Background: The prevalence of infection by the liver fluke, Opisthorchis viverrini (O. viverrini), has remained high in Northeast Thailand where it is a major risk factor for the eventual development of cholangiocarcinoma (CCA). The infection is acquired by the consumption of dishes containing unsafely prepared freshwater fish, a dietary tradition which has proved resistant to change. Since many people are aware that dosing with praziquantel (PZQ) is a successful treatment for an episode of the infection, there is a risk that, to avoid the long term consequences, they will engage in a cycle of infection, dosing and reinfection.
Objectives: There is a dearth of studies of reinfection by O. viverrini, and the aims of this study were to assess re-infection rates in a typical province of Northeastern Thailand where O. viverrini infection is likely and to investigate factors associated with reinfection. Materials and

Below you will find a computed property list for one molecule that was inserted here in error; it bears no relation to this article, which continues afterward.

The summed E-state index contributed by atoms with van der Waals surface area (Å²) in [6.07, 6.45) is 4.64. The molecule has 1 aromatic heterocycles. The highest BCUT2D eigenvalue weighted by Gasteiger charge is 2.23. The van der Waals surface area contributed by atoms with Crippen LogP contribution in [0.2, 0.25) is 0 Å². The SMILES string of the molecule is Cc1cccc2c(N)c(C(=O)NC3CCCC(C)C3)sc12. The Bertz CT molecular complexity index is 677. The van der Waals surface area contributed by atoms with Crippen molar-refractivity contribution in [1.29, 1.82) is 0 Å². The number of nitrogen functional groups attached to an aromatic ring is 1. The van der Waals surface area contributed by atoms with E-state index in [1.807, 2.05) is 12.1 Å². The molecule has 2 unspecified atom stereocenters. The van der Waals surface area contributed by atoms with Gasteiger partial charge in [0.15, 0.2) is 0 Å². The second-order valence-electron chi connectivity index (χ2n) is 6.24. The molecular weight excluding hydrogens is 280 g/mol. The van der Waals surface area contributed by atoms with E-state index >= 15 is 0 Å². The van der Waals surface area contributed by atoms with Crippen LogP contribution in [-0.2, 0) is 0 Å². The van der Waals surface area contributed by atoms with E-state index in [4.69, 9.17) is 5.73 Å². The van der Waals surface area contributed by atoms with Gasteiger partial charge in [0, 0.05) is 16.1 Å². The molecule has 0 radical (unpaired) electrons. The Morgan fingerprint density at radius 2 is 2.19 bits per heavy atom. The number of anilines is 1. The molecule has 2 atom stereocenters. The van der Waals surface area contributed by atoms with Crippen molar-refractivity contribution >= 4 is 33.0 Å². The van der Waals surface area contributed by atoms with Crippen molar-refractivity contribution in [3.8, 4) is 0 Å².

Methods: A total of infected 607 villagers were treated with PZQ, and those found to be no longer infected were followed up at six-monthly intervals over 12 months.
Results: At the end of this period data on 457 subjects were available for analysis using descriptive statistics and logistic regression, and 50 were found to have become reinfected, giving a cumulative reinfection rate of 10.9%. The results of a multiple logistic regression analysis showed that the only factor found to be associated with reinfection was past use of PZQ.
Conclusions: Recommendations are made for future larger scale and better designed reinfection studies in the light of limitations of the current study. Further efforts are needed to discourage people from eating fish dishes likely to contain viable metacariae.